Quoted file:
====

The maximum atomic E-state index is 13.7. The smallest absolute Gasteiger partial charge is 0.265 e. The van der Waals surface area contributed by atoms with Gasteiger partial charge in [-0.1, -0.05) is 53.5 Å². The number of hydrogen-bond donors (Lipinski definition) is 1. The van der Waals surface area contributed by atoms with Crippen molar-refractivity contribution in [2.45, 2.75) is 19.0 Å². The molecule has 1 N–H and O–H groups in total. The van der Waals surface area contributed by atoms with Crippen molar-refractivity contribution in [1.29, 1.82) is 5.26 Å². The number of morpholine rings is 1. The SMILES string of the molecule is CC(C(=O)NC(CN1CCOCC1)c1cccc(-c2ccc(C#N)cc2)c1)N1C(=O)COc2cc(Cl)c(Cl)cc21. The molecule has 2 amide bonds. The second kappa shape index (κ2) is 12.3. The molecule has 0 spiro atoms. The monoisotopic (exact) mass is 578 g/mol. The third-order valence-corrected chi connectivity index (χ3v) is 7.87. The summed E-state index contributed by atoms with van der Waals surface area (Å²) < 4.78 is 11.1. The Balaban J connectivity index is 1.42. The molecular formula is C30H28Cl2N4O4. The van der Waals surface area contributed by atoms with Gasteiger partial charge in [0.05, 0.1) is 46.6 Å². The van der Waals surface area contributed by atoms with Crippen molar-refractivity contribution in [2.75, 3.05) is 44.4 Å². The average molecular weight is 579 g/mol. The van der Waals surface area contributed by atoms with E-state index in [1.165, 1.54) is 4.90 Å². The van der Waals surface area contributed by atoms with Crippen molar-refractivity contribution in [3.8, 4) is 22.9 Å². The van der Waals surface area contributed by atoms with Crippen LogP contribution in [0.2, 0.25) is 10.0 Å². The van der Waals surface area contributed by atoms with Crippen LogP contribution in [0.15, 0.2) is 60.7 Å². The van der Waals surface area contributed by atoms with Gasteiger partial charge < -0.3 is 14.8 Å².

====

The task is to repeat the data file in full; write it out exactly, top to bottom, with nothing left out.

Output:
The maximum atomic E-state index is 13.7. The smallest absolute Gasteiger partial charge is 0.265 e. The van der Waals surface area contributed by atoms with Gasteiger partial charge in [-0.1, -0.05) is 53.5 Å². The number of hydrogen-bond donors (Lipinski definition) is 1. The van der Waals surface area contributed by atoms with Crippen molar-refractivity contribution in [2.45, 2.75) is 19.0 Å². The molecule has 1 N–H and O–H groups in total. The van der Waals surface area contributed by atoms with Crippen molar-refractivity contribution in [1.29, 1.82) is 5.26 Å². The number of morpholine rings is 1. The SMILES string of the molecule is CC(C(=O)NC(CN1CCOCC1)c1cccc(-c2ccc(C#N)cc2)c1)N1C(=O)COc2cc(Cl)c(Cl)cc21. The molecule has 2 amide bonds. The second kappa shape index (κ2) is 12.3. The molecule has 0 spiro atoms. The monoisotopic (exact) mass is 578 g/mol. The third-order valence-corrected chi connectivity index (χ3v) is 7.87. The summed E-state index contributed by atoms with van der Waals surface area (Å²) < 4.78 is 11.1. The Balaban J connectivity index is 1.42. The molecular formula is C30H28Cl2N4O4. The van der Waals surface area contributed by atoms with Gasteiger partial charge in [0.05, 0.1) is 46.6 Å². The van der Waals surface area contributed by atoms with Crippen molar-refractivity contribution in [2.75, 3.05) is 44.4 Å². The average molecular weight is 579 g/mol. The van der Waals surface area contributed by atoms with E-state index in [1.165, 1.54) is 4.90 Å². The van der Waals surface area contributed by atoms with Crippen molar-refractivity contribution in [3.8, 4) is 22.9 Å². The van der Waals surface area contributed by atoms with Crippen LogP contribution in [0.2, 0.25) is 10.0 Å². The van der Waals surface area contributed by atoms with Crippen LogP contribution in [0.15, 0.2) is 60.7 Å². The van der Waals surface area contributed by atoms with Gasteiger partial charge < -0.3 is 14.8 Å².